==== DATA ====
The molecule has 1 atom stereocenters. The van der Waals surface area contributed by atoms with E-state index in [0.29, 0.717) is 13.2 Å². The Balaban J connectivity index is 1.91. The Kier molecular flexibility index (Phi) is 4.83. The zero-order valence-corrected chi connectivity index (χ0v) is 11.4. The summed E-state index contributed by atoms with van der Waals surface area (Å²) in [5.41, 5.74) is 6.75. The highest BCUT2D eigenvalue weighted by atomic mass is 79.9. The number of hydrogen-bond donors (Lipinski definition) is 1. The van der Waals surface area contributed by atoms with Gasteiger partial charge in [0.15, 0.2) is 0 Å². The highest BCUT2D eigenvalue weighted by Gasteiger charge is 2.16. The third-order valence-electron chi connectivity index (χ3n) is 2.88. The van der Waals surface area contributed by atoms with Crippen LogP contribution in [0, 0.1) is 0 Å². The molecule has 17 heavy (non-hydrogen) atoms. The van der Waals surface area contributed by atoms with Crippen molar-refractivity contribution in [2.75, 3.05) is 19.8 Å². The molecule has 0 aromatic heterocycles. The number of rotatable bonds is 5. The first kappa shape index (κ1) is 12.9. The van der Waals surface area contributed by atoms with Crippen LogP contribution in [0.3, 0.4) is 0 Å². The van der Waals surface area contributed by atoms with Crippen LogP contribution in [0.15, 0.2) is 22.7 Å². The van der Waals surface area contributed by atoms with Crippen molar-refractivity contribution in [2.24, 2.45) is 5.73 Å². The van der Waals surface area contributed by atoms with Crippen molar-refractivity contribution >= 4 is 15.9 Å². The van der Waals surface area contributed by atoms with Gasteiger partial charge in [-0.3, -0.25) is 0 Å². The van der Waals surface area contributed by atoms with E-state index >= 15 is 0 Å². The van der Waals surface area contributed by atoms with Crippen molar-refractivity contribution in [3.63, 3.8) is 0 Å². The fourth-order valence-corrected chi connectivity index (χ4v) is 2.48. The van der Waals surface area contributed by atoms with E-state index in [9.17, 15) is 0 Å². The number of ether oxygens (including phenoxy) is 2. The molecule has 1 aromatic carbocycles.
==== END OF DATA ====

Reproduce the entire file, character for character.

The molecule has 1 atom stereocenters. The van der Waals surface area contributed by atoms with E-state index in [0.29, 0.717) is 13.2 Å². The Balaban J connectivity index is 1.91. The Kier molecular flexibility index (Phi) is 4.83. The zero-order valence-corrected chi connectivity index (χ0v) is 11.4. The summed E-state index contributed by atoms with van der Waals surface area (Å²) in [5.41, 5.74) is 6.75. The highest BCUT2D eigenvalue weighted by atomic mass is 79.9. The number of hydrogen-bond donors (Lipinski definition) is 1. The van der Waals surface area contributed by atoms with Gasteiger partial charge in [0.15, 0.2) is 0 Å². The highest BCUT2D eigenvalue weighted by Gasteiger charge is 2.16. The third-order valence-electron chi connectivity index (χ3n) is 2.88. The van der Waals surface area contributed by atoms with Crippen LogP contribution in [0, 0.1) is 0 Å². The molecule has 17 heavy (non-hydrogen) atoms. The van der Waals surface area contributed by atoms with Crippen molar-refractivity contribution in [2.75, 3.05) is 19.8 Å². The molecule has 0 aromatic heterocycles. The number of rotatable bonds is 5. The first kappa shape index (κ1) is 12.9. The van der Waals surface area contributed by atoms with Crippen LogP contribution in [0.3, 0.4) is 0 Å². The van der Waals surface area contributed by atoms with Crippen LogP contribution in [0.15, 0.2) is 22.7 Å². The van der Waals surface area contributed by atoms with Crippen molar-refractivity contribution in [2.24, 2.45) is 5.73 Å². The van der Waals surface area contributed by atoms with Crippen molar-refractivity contribution >= 4 is 15.9 Å². The van der Waals surface area contributed by atoms with Gasteiger partial charge in [-0.3, -0.25) is 0 Å². The van der Waals surface area contributed by atoms with E-state index >= 15 is 0 Å². The van der Waals surface area contributed by atoms with Crippen molar-refractivity contribution in [3.63, 3.8) is 0 Å². The fourth-order valence-corrected chi connectivity index (χ4v) is 2.48. The van der Waals surface area contributed by atoms with E-state index in [9.17, 15) is 0 Å². The number of ether oxygens (including phenoxy) is 2. The molecule has 1 aromatic carbocycles.